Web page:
When cocktail historian and Esquire columnist David Wondrich speaks about drink, you listen -- or read, as the case may be. His latest book Punch, debuts Nov. 2, the first of its kind on the glories and history of the punch bowl. I had the privilege of speaking with Dave over the phone from his New York home. The question at hand: why punch? Or to quote from the book, what makes punch "necessary"?
Wondrich stands by his punch bowl. He tells me it's “the greatest social beverage of all time," that "now more than ever we need beverages that promote friendship.” He calls punch “more gentle than cocktails”, its preparation “easy and utterly pleasurable.” The punch bowl is communal, ideal for a group or festive gathering, less laborious than individual cocktails, and a hell of a lot more fun. As Dave states in the book's preface: "most of punch's stories are of warm fellowship, and conviviality, and high-spirited gatherings afloat on oceans of witty talk" -- not to mention a few "battles and brawls."
We're not talking about "frat juice" here. We're talking honest-to-God punch: boozy yet delicious, layered with citrus, raw sugar, and varying spirits. The book starts with a comprehensive history -- who drank punch and where. Wondrich says the book started as a big chunk cut out of his first book Imbibe.
The convivial punch houses of antiquity that feature in Punch sound so appealing that I ask Dave if he envisions their return. "I certainly hope so," he replies. Besides Rickhouse here in SF, some of his favorite bars for punch around the globe include Hix in London, Brooklyn's Clover Club (which lies a dangerously close distance from his present location), and Manhattan's Death & Co. He's also a fan of Savoy Cocktail Night at SF's own Alembic (hear, hear!)
Like most classic concoctions, the name of punch's first mixologist has been lost to the sands of time -- though there are countless early references to the drink. One of Wondrich's strongest sources is Google Books, where he digs up old newspapers, pamphlets, and rare books before he cross references them in the libraries of New York and London. Another research source? "I am trained as an academic so I have a lot of 1600s books," he says. "I start with a lot of blank space and start to fill that in using every kind of source possible... I'll track down the original source, and don’t settle for first mention.”
I asked if he'd ever write the book he wishes existed, a dream mentioned on page six of Punch, which is a detailed source on distilling, the drink's origins, its history, and importance. He says it's a project “too big for any one person to bite off, unless they have all the time in the world and know multiple languages." Wondrich says he "could tackle parts of it." He estimates that it would take at least three co-writers: someone fluent in Dutch, German, Chinese, and Indian.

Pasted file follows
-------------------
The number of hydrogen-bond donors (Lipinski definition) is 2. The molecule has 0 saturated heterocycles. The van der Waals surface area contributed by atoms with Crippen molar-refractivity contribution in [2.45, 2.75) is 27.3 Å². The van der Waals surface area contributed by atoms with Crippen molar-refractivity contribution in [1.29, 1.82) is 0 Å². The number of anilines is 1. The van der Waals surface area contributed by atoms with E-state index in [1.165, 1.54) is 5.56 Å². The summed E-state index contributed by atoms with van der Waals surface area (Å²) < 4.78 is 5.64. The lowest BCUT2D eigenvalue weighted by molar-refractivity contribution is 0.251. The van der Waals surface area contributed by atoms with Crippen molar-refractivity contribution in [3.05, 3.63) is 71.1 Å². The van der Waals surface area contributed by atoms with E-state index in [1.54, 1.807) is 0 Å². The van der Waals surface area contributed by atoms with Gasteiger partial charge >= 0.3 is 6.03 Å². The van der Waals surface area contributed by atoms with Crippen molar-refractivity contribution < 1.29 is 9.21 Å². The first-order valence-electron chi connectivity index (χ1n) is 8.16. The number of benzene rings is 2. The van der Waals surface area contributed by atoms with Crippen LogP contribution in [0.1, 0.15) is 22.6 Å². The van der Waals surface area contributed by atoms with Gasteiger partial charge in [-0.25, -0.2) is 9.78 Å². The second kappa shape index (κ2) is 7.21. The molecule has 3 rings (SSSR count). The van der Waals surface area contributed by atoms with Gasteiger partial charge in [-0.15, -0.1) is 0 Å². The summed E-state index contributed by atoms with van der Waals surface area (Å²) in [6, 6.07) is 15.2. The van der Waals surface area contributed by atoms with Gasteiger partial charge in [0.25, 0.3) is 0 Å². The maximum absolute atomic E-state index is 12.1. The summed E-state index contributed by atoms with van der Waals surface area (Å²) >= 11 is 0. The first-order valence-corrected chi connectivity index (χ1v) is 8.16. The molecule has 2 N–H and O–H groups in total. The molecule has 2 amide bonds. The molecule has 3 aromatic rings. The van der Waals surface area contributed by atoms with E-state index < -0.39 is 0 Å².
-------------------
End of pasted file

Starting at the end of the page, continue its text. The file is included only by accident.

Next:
What we're more likely to see Wondrich write about next is how the American style of drinking -- particularly our contributions in cocktails and spirits -- went global. He's already done "tons of research" for past presentations on the subject. Spots of particular interest for him include our country's legendary World's Fair cocktail showcases and the way the techniques they highlighted spread across the rest of the globe.
Wondrich expects the section called Book II of his recently released Punch will be limited to "total mixology geeks." But I found Book II a useful, necessary account of the ingredients, tools, and proper measurements needed for the drink, particularly his recommendations for spirits in the "Ingredients" chapter.
A good half of Punch is recipes, ranging from Milk Punch to American Fancy Punch. When asked which ones he makes the most, Wondrich named the bracing Chatham Artillery punch on page 248 (a Savannah original, a poorly-crafted version of which I've imbibed whilst walking down the city's streets). Back in the day, a local paper described this punch thusly: "as a vanquisher of men its equal has never been found." Dave says the recipe in this book (there's yet another included in Imbibe!) “claims to be the original, and very well might be,” though when it comes to traditional recipes "they get passed down like a game of telephone,” each iteration evolving from the last.
One of his biggest crowd-pleasers -- which he says people consume in "shocking amounts" -- is his own recipe of Royal Hibernian punch (p. 269):
Prepare an oleo-saccharum with the peel of three lemons and six ounces of white sugar. Add six ounces strained lemon juice and stir until the sugar has dissolved. Add to this 12 ounces Sandeman Rainwater Madeira, stir and pour the Madeira shrub into a clean 750-milliliter bottle. Add enough water to the bottle to fill it, seal and refrigerate. Fill another clean 750-milliliter bottle with filtered water and refrigerate that too.
To serve, pour the bottle of the shrub, the bottle of water, and one 750-milliliter bottle of Jameson 12 or Redbreast Irish whiskey into a gallon Punch bowl, add a 1 1/2 quart block of ice and grate nutmeg over the top.
Yield: 9 1/2 cups.
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